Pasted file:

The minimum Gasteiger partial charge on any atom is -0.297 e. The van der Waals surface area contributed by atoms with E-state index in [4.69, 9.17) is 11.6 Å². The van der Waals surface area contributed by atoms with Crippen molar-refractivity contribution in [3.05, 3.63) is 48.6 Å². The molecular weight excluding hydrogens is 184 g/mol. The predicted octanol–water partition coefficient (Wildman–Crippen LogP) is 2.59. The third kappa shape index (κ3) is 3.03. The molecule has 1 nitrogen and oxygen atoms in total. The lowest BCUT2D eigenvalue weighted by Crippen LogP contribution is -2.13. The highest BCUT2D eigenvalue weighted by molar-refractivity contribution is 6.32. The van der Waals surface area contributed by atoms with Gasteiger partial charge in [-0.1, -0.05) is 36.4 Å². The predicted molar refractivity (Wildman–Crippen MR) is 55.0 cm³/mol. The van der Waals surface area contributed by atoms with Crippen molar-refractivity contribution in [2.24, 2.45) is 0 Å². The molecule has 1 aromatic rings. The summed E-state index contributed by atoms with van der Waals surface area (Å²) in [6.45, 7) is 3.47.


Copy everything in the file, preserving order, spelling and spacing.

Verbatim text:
The minimum Gasteiger partial charge on any atom is -0.297 e. The van der Waals surface area contributed by atoms with E-state index in [4.69, 9.17) is 11.6 Å². The van der Waals surface area contributed by atoms with Crippen molar-refractivity contribution in [3.05, 3.63) is 48.6 Å². The molecular weight excluding hydrogens is 184 g/mol. The predicted octanol–water partition coefficient (Wildman–Crippen LogP) is 2.59. The third kappa shape index (κ3) is 3.03. The molecule has 1 nitrogen and oxygen atoms in total. The lowest BCUT2D eigenvalue weighted by Crippen LogP contribution is -2.13. The highest BCUT2D eigenvalue weighted by molar-refractivity contribution is 6.32. The van der Waals surface area contributed by atoms with Gasteiger partial charge in [-0.1, -0.05) is 36.4 Å². The predicted molar refractivity (Wildman–Crippen MR) is 55.0 cm³/mol. The van der Waals surface area contributed by atoms with Crippen molar-refractivity contribution in [2.24, 2.45) is 0 Å². The molecule has 1 aromatic rings. The summed E-state index contributed by atoms with van der Waals surface area (Å²) in [6.45, 7) is 3.47.